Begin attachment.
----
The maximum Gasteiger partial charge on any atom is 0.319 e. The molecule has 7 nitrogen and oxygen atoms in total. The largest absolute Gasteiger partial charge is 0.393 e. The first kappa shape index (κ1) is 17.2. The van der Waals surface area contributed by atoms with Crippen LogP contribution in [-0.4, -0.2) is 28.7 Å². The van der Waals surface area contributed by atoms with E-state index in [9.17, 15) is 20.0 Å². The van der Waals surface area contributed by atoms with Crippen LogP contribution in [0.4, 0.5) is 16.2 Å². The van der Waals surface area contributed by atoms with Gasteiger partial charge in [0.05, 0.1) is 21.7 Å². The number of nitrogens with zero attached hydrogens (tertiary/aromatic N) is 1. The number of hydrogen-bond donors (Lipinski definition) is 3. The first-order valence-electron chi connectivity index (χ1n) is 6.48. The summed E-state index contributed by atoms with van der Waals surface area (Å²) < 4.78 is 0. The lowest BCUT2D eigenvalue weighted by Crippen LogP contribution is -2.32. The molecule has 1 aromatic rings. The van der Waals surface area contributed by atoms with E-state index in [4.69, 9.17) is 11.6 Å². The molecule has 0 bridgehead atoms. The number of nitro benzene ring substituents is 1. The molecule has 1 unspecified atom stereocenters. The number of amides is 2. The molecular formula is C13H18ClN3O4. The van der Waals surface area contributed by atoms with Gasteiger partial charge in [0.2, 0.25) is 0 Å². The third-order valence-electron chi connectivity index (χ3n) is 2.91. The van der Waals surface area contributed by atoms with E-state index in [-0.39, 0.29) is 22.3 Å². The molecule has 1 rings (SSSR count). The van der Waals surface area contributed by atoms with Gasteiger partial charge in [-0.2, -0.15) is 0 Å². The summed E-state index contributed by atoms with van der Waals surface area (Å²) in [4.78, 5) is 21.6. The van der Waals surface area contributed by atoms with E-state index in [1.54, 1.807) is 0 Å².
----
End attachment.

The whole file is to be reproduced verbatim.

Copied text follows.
The maximum Gasteiger partial charge on any atom is 0.319 e. The molecule has 7 nitrogen and oxygen atoms in total. The largest absolute Gasteiger partial charge is 0.393 e. The first kappa shape index (κ1) is 17.2. The van der Waals surface area contributed by atoms with Crippen LogP contribution in [-0.4, -0.2) is 28.7 Å². The van der Waals surface area contributed by atoms with E-state index in [9.17, 15) is 20.0 Å². The van der Waals surface area contributed by atoms with Crippen LogP contribution in [0.4, 0.5) is 16.2 Å². The van der Waals surface area contributed by atoms with Gasteiger partial charge in [0.05, 0.1) is 21.7 Å². The number of nitrogens with zero attached hydrogens (tertiary/aromatic N) is 1. The number of hydrogen-bond donors (Lipinski definition) is 3. The first-order valence-electron chi connectivity index (χ1n) is 6.48. The summed E-state index contributed by atoms with van der Waals surface area (Å²) < 4.78 is 0. The lowest BCUT2D eigenvalue weighted by Crippen LogP contribution is -2.32. The molecule has 1 aromatic rings. The van der Waals surface area contributed by atoms with E-state index in [4.69, 9.17) is 11.6 Å². The molecule has 0 bridgehead atoms. The number of nitro benzene ring substituents is 1. The molecule has 1 unspecified atom stereocenters. The number of amides is 2. The molecular formula is C13H18ClN3O4. The van der Waals surface area contributed by atoms with Gasteiger partial charge in [0.2, 0.25) is 0 Å². The third-order valence-electron chi connectivity index (χ3n) is 2.91. The van der Waals surface area contributed by atoms with E-state index in [-0.39, 0.29) is 22.3 Å². The molecule has 1 rings (SSSR count). The van der Waals surface area contributed by atoms with Gasteiger partial charge in [-0.2, -0.15) is 0 Å². The summed E-state index contributed by atoms with van der Waals surface area (Å²) in [4.78, 5) is 21.6. The van der Waals surface area contributed by atoms with E-state index in [1.54, 1.807) is 0 Å².